Two drawn heads on a blue background with gears in their heads. A red spot on two gears is magnified over one head.
Biological Sex Influences Brain Protein Expression
Shelby Bradford, PhD | Apr 4, 2024 | 3 min read
Neurological disorders often have sex biases, and these differences could be due to altered protein expression in the brain.
A photo of Rose Kidd, the president of Global Operations Delivery at ICON.
Advancing Clinical Research Through Effective Data Delivery
The Scientist and ICON | 3 min read
Novel data collection and delivery strategies help usher the clinical research industry into its next era.
Two sister cells are seen in the foreground, while individual cells are seen behind them on a blue background.
Sister Cells Reveal Cancer’s Fate
Aparna Nathan, PhD | Apr 3, 2024 | 4 min read
A new method traces treatment resistant cells and predicts drugs that can make them more susceptible to cancer therapy.
A whitish neutrophil with a red multi-lobed nucleus.
Cell Surface RNA Helps Neutrophils Get Around
Holly Barker, PhD | Apr 2, 2024 | 4 min read
A new study confirms reports of membrane-bound RNA molecules and points to their role in neutrophil migration.
New Research Avenues Provide Hope for Metastatic Disease
New Research Avenues Provide Hope for Metastatic Disease
The Scientist Staff | 2 min read
Learn about the latest cellular studies that help researchers discover the mechanisms of cancer metastasis.
3D rendered RNA strand
MEGA CRISPR: Engineering Better Immunotherapies with RNA Editing
Deanna MacNeil, PhD | Apr 1, 2024 | 3 min read
Multi-targeted Cas13 screens help researchers avoid permanent DNA cuts and evade T cell exhaustion.
An image of cells with the center stained green and some cells stained magenta over a black background.
Growing Milk-Secreting Mammary Organoids
Sneha Khedkar | Mar 29, 2024 | 3 min read
Mammary organoids derived from mouse embryonic stem cells could offer clues into mammary gland developmental origins and help researchers study breast cancer.
Natural Trip: Endogenous Psychedelics and Human Physiology
The Scientist | 1 min read
Researchers explore the trippy science behind natural hallucinogens in humans.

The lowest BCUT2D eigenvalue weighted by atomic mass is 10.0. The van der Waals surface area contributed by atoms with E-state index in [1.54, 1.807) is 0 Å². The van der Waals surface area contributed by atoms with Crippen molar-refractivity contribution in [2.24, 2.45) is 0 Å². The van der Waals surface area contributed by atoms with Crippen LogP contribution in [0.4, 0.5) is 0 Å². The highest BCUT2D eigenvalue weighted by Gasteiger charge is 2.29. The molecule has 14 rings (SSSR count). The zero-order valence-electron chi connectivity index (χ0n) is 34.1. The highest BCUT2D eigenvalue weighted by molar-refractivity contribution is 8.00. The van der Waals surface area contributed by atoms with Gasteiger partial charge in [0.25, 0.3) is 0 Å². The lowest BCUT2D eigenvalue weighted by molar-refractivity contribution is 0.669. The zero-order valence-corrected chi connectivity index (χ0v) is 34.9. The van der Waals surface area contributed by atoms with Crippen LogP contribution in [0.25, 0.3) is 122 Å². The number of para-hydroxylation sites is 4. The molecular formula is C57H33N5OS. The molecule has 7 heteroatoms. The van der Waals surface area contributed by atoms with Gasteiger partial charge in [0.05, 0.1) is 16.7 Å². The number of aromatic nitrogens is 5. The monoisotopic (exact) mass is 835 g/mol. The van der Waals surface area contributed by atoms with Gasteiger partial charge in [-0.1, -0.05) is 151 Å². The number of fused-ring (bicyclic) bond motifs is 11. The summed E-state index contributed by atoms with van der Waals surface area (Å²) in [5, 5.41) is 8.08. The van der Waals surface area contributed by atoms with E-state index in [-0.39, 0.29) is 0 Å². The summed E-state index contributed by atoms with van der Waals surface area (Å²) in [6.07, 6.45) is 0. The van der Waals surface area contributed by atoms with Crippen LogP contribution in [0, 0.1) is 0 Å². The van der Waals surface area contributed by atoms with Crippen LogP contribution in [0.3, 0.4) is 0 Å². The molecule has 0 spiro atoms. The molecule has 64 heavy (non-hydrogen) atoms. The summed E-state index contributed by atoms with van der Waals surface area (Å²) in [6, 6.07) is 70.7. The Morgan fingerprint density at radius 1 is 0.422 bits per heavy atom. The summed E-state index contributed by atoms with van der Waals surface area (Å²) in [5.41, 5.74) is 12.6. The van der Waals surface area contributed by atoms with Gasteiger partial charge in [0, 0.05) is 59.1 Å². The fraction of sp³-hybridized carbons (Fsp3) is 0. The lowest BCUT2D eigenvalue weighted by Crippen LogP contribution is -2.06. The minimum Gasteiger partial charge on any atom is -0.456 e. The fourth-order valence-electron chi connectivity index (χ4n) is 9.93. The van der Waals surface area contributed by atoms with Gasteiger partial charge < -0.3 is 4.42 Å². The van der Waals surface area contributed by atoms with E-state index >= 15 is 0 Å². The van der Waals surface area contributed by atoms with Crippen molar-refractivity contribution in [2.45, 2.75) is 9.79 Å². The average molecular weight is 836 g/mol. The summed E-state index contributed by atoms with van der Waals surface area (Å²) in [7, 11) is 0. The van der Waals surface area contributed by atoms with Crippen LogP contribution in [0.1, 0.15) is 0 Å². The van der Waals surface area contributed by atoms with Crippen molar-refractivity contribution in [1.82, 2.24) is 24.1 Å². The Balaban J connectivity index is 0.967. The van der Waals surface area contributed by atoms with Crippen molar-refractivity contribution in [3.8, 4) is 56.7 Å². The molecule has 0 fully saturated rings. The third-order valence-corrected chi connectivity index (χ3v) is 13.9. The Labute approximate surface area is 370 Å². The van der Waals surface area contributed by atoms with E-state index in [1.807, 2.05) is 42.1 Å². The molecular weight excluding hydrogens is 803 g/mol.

Lenses of a fluorescent microscope illuminate a sample on a microscope slide.
A Colorful Approach to Tracking Cellular Cargo
Niki Spahich, PhD | Mar 29, 2024 | 4 min read
Through immunofluorescence microscopy, a rainbow of stains shows Amy Engevik where proteins go in health and disease states.
Flagellated rod-shaped bacteria live on intestinal tissue.
Clostridia to the Rescue
Shelby Bradford, PhD | Mar 27, 2024 | 3 min read
Some commensal bacteria help shore up intestinal walls in mice, which can prevent food allergies.
A person sitting in a laboratory writing notes with a pen in a notebook.
The Fundamentals of Academic Science Writing
Nathan Ni, PhD | 5 min read
Writing is an essential skill for scientists, and learning how to write effectively starts with good fundamentals and lots of practice.
A single channel splits into two micro-channels.
A Beating Heart on a Chip
Aparna Nathan, PhD | Mar 26, 2024 | 4 min read
Researchers used organ chips to mimic conditions that help heart cells mature.
A pregnant woman blowing her nose.
Viral Immune Responses Suppress a Gestational Hormone
Shelby Bradford, PhD | Mar 25, 2024 | 4 min read
Influenza infection activates a pathway that leads to a detrimental drop in progesterone during pregnancy in mice.
<em >The Scientist</em>&rsquo;s Journal Club: Neuroscience and Cell Biology
The Scientist’s Journal Club: Neuroscience and Cell Biology
The Scientist Staff | 1 min read
Scientists discuss their latest findings on cell secretory states, synapse formation, and neurodegenerative disease.